The Long View 2005-12-12: Peace on Earth. Or Else.

The Boeing YAL-1 Airborne Laser John Reilly mentions here is another zombie boondoggle that survived the end of the Cold War, probably by being relatively cheap. According to Aviation Week, the final cost was around $5B USD. Good work if you can get it. The similar General Atomics HELLADS is still in development, probably because it has a more modest goal of shooting down surface to air and air to air missiles instead of TBMs and ICBMs.

Peace on Earth. Or Else.

Despite the remarks about "Paris Down Under" that I see on the Web with regard to the ongoing riots in and about Sydney, the only parallel that really strikes me is the flashmobs:

The new messages follow a round of similar ones sent last week, calling for retaliation after an attack on surf lifesavers at Cronulla on December 3.

One of the new messages congratulates Australians for the fight they put up against the Lebanese at Cronulla during Sunday's riots, and called for more attacks.

"We'll show them! It's on again Sunday," The Australian newspaper reported the message said.

Another warned of retaliation from the Middle Eastern groups.

"The Aussies will feel the full force of the Arabs as one - 'brothers in arms' unite now..." it read.

Another called for "straight up WAR. The leb's/wogs won't stand for this".

Not to sound old fashioned, but might it quieten things down to turn off the damn network for a couple of days?

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Meanwhile, That Spengler is offering film commentary over at Asia Times:

Steven Spielberg's next movie tells the touching story of two male Palestinian suicide bombers who fall in love and engage in graphic on-screen sex before detonating themselves at a Natany shopping mall. Tentative title: Blowback Mountain. I made that up, of course, but more than happenstance links Ang Lee's gay cowboy film Brokeback Mountain with Spielberg's Munich, the subject of the cover story in this week's Time magazine.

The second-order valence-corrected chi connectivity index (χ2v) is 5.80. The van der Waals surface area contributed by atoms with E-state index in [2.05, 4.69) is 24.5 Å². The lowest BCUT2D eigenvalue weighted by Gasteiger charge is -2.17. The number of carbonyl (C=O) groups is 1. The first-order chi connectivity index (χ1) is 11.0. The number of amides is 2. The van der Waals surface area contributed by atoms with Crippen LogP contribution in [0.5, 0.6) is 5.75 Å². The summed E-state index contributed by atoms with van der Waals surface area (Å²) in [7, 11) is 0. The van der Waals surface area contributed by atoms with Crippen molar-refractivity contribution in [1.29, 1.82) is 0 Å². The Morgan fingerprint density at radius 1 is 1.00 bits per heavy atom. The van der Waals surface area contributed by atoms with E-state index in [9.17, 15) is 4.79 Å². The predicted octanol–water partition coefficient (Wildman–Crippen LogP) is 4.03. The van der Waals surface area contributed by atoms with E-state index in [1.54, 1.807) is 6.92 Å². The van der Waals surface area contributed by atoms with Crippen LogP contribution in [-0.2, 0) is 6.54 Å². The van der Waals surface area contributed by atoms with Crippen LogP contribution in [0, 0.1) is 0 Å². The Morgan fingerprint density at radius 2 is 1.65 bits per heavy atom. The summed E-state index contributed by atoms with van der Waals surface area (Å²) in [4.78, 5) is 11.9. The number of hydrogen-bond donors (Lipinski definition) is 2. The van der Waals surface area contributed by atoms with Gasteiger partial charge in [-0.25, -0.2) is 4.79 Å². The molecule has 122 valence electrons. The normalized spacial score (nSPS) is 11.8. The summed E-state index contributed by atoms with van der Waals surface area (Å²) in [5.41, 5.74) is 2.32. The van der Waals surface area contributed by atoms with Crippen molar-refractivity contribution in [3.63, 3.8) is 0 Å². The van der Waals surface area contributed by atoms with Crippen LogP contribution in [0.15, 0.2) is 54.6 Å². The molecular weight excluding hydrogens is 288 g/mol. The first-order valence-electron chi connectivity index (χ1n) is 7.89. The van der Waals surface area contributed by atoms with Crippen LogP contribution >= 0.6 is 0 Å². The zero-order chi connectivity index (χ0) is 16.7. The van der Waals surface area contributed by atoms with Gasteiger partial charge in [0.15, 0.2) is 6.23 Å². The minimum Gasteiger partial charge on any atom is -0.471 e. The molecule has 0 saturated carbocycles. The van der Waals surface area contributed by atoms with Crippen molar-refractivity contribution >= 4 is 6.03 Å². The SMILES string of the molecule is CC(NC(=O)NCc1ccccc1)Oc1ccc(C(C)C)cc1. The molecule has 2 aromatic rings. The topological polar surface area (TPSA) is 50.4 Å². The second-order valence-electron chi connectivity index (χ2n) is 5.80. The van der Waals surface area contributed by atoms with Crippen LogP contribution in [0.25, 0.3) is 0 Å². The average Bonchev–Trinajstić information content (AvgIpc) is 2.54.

It's complicated, but his argument is that, if the people who make films like this are President Bush's opponents, then the Administration has nothing to worry about.

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Speaking of movies, I deplore the making, if not the success, of Peter Jackson's King Kong. The film was done right the first time. Plus the new monkey is much too frisky for its size.

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The tragic decision by the New York Times to put its content behind a registration barrier has deprived the Web of heart-warming holiday stories like this one, which appeared yesterday:

Scuba Santa five times a day into a 385,000-gallon shark tank at the Newport Aquarium here [in Kentucky]. This tradition started three years ago, when the Aquarium was searching for ways to increase attendance during the normally slow holiday season...To avoid being eaten, Santa takes several precautions. He checks his arms and legs before each show to be sure he has no open, bleeding cuts. Once in the water he keeps his hands close to his body and makes no sudden moves; if Santa were to waive quickly, a passing shark could mistake is flopping, white-gloved hand for a wounded fish...The subsequent interaction would no doubt prove emotionally scoring for the dozens of children in the audience.

Or maybe not. They could take a lesson.

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And if the flashmobs get really uppity, soon they may regret it:

Airborne Laser Completes Laser Ground Tests

Of course, the real use of this class of weapon is not the incineration of the canaille, however well-wired, but to nullify the strategic arsenals of North Korea and, soon, Iran. To repeat myself: missile defense does not prevent the use of terrorist nukes, but it does mean that regimes with modest arsenals could still be safely removed at modest cost.

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Regarding peace on Earth, I was asked to do another poster to advertise the Latin Mass my church will celebrate this Christmas Eve. There is an embarrassment of graphics on the Web, but I had two basic options.

On one hand there was Snob Appeal:


The other possibility was Sentiment:


Given these two possibilities, we chose both.

Copyright © 2005 by John J. Reilly

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